Peasant Autonomy
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Story 6

Tuban, Java, Indonesia – early sixteenth century (2)

Challenging the sovereign

for bigger picture click on this photo

(Photo: Adam Howarth)


Idayu sits on her knees in the dust. Humbly she bows her head deeply, touching the ground. She sits in front of the Adipati (sovereign) of Tuban on his golden throne. Yesterday she became dance champion, and today she is laurelled at a great public festival. Friendly says the sovereign “Tell me your wish, my Idayu, darling of Tuban, and I will fulfil it.” The heralds loudly repeat his words to the people. Because she is the champion, Idayu has the right to express a wish.
She has waited for this moment. She knows, as everyone knows in Tuban, that the Adipati will include her in his harem as a concubine. Idayu scrapes all her courage together, and says with utmost effort, “Forgive me, my lord, I don't want to offend you, but ...” Her voice breaks. She trembles all over her body. Then she recovers. “It is my wish to marry with Galeng.” Certainly the Adipati will kill her now. That is his right, he holds the life of all his subjects in his hand. He will not swallow this offence.

In a flash Idayu remembers how she has travelled together with many people from her village Awiskrambil to the capital Tuban for the yearly dance and fight games. How their group has been welcomed enthusiastically at the boundary of the city by an excited crowd. How she has been declared the dance champion after an exhausting series of dances. How the rumours became ever stronger that the Adipati had an eye on her. How she has come to the conclusion that she would rather die than become a concubine of the Adipati.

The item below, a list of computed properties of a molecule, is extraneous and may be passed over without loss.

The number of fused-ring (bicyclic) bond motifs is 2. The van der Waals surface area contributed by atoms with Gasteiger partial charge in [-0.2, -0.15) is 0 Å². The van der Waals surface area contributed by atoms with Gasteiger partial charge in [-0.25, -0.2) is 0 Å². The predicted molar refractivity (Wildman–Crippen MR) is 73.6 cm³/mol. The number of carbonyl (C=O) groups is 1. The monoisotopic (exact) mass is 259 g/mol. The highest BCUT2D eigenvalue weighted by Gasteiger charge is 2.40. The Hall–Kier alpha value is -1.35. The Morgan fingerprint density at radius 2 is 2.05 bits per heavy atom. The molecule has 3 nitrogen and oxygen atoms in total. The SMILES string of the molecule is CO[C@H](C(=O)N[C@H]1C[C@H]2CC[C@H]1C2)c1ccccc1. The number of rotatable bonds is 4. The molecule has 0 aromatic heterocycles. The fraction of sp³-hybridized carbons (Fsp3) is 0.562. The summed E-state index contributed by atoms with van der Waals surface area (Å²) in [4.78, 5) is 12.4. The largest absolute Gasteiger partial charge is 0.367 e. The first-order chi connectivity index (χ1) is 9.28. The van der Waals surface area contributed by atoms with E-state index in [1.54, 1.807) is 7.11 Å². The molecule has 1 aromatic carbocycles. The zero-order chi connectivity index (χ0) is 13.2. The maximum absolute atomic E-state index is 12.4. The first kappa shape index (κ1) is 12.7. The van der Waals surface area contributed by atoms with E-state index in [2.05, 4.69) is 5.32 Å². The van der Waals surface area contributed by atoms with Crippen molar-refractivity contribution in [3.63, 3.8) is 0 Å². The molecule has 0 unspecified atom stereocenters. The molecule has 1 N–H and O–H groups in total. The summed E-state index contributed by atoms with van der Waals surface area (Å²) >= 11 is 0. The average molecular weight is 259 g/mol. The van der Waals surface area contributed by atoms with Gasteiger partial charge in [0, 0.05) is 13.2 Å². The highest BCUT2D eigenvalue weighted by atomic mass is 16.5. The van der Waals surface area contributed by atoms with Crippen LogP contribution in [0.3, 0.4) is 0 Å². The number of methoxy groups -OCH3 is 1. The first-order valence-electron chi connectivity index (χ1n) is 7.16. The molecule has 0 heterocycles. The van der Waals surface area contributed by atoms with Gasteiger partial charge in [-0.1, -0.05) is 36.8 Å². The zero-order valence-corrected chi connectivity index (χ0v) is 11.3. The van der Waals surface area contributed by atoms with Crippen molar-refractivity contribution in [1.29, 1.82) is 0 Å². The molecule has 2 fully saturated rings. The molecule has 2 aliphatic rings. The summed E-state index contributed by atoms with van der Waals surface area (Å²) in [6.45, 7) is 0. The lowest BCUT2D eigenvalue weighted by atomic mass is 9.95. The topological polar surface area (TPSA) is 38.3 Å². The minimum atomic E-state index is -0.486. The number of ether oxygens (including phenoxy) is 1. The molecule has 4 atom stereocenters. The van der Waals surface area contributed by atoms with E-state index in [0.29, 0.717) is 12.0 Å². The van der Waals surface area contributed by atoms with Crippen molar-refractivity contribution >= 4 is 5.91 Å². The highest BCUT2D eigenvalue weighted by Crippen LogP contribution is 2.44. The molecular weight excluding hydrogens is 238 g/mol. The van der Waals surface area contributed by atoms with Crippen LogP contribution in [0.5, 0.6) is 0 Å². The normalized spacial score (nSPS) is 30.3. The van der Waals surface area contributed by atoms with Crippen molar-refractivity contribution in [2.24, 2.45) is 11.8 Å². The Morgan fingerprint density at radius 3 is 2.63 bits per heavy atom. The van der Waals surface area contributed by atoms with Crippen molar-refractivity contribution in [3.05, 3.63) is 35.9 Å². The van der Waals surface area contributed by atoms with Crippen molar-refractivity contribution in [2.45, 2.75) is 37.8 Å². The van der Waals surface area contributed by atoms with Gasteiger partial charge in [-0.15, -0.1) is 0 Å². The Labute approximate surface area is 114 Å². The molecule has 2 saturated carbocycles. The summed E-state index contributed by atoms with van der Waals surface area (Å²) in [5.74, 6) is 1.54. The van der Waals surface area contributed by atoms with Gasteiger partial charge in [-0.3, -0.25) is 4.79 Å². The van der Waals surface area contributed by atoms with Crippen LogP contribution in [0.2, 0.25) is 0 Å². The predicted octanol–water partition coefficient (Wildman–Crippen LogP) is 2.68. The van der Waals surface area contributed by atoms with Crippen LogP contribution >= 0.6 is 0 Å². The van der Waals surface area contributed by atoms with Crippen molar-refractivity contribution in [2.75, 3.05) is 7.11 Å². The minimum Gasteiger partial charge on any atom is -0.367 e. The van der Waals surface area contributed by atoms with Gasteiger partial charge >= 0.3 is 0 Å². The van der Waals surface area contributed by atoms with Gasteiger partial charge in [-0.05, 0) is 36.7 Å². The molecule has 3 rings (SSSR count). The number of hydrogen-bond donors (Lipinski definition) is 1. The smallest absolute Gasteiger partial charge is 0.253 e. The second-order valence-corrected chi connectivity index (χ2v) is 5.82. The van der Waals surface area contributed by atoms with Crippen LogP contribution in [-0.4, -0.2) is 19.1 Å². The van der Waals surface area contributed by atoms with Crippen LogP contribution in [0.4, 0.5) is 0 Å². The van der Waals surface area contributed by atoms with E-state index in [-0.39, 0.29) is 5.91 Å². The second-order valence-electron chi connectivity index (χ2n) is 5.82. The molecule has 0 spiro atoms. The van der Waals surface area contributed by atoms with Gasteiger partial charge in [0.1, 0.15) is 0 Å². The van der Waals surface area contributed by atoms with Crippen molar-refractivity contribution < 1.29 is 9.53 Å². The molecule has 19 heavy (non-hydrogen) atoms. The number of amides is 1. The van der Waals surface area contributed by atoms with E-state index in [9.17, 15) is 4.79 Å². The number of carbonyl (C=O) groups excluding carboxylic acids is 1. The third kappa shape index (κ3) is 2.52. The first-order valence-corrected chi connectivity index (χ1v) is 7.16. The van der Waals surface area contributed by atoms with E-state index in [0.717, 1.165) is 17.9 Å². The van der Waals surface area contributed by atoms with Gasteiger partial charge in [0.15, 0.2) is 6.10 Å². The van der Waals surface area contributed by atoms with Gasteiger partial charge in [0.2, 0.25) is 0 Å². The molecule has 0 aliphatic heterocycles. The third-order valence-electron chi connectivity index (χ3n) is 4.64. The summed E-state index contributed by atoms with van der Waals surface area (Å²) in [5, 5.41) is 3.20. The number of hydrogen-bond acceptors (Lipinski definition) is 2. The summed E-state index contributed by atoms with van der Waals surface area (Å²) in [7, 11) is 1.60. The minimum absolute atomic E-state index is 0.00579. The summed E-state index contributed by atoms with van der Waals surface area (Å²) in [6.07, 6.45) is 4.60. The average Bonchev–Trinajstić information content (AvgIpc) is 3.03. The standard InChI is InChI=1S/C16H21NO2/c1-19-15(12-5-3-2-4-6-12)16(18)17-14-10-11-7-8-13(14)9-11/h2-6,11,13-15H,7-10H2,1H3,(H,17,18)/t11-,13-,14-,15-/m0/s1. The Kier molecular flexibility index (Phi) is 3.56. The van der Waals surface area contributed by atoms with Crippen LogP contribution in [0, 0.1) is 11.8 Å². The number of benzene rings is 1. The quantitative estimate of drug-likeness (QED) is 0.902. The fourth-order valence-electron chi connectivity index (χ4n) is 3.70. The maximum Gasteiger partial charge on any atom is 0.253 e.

for bigger picture click on this photo

(Photo: Nick)


The people cheer. Everyone understands what the wish of Idayu means: unconditional love to the death. How beautiful, what could be more romantic! People start waving and dancing, singing and shouting.

The Adipati rises, while the colour drains from his face. He puts his hand on the hilt of his kris. There is utter silence. Everyone gazes at Idayu and at the Adipati. Then the sovereign sits down again. He realises that he is lost, when he loses the respect of the people. “Today I will give the marriage my blessing,” he says with a twisted smile. The heralds repeat the words loudly to the people. A deafening cheering breaks out. Idayu dared to challenge the Adipati and Great Love has won! Who could have imagined a more beautiful conclusion to the festival?


The book Arus balik (The current from the north, 1979) written by the Indonesian author Pramoedya Ananta Toer is a great history novel about the early sixteenth century. A few passages depict the village life.

Go to:
= part 1: Decline of the empire - a village on Java, Indonesia – early sixteenth century (1), story 5.
= the next page: Blinded - a small village in Japan – sixteenth century, story 7.
= the Table of contents, story 6.